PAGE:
In countries like the UK where the MNO (Mobile Network Operator) subsidises the cost of your phone, they need to make back notonly the running costs of the network and your number and services, but also recoup the cost of your mobile phone (which you've probably got for free).
The actual cost of your "free phone" that the MNO pays out to the Manufacturer can be anywhere between £50 and £400+, depending on the handset, even excluding VAT and taking into account bulk unit ordering discounts (a single MNO in the UK may order anything up to 40,000 units of a single model of handset in one go to meet future anticipated demand). That average handset cost to the MNO is around £250-£300 and is increasing as time goes on due to the ever-increasing technical complexity (and therefore R&D and manufacturing costs) of mobile phones.
The more an MNO can persuade it's customers to keep their phones for longer via cashback, credits to your account or extended term contracts, the more money it saves.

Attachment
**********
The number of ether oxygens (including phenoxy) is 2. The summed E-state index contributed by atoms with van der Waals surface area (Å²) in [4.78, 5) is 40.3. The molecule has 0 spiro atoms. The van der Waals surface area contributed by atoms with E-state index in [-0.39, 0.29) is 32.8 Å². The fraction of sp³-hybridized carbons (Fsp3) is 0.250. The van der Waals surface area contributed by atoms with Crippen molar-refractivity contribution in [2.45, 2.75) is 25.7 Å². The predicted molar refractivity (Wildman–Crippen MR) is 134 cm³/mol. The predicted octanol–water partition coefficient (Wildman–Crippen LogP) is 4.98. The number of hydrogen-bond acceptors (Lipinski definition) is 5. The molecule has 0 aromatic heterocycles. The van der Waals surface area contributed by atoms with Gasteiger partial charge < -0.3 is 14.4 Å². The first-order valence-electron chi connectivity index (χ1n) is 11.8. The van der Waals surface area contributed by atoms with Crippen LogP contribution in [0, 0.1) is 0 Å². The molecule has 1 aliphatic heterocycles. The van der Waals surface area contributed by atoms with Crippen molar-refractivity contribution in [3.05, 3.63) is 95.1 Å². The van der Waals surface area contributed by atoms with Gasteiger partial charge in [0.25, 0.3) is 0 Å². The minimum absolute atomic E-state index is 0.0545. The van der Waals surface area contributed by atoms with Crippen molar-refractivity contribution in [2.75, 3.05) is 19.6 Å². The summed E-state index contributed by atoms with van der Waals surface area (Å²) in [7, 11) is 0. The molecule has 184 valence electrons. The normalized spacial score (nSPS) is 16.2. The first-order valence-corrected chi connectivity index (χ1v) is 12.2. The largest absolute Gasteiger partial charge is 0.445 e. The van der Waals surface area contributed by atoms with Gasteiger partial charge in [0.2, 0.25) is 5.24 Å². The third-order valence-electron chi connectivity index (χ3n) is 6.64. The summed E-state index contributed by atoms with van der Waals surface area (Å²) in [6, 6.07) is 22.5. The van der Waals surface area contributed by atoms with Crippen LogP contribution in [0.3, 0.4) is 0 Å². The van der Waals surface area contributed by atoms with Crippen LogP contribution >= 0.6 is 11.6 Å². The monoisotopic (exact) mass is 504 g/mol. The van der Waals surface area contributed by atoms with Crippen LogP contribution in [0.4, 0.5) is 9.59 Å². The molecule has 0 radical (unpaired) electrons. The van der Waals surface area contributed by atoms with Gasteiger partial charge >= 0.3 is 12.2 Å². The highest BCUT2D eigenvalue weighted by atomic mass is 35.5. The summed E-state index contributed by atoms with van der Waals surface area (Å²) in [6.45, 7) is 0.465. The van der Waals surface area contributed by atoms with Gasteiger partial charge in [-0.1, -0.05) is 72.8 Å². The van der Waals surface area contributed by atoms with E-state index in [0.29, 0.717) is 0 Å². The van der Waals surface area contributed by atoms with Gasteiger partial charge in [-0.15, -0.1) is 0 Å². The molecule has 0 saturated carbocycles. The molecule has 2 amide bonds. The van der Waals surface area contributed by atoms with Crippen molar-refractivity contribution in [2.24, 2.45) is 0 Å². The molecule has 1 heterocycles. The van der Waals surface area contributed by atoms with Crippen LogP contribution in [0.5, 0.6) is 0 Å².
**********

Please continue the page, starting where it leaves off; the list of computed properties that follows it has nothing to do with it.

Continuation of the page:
In some countries I believe that it is illegal for the MNOs to subsidise the cost of the handset. You pay the full-on handset only cost of the phone as if you'd bought it directly from the manufacturer, but you then pay a lot less over the duration of your contract as the price of your monthly tariff is not covering the cost of your phone.
Personally, I'm still using my Sony Ericsson P910i that I've had for two-and-a-half years; the battery life isn't quite as good (I need to charhe it every 2 or 3 days now). Apart from that it works perfectly, despite me having dropped it down two flights of stairs and under a bus since I got it.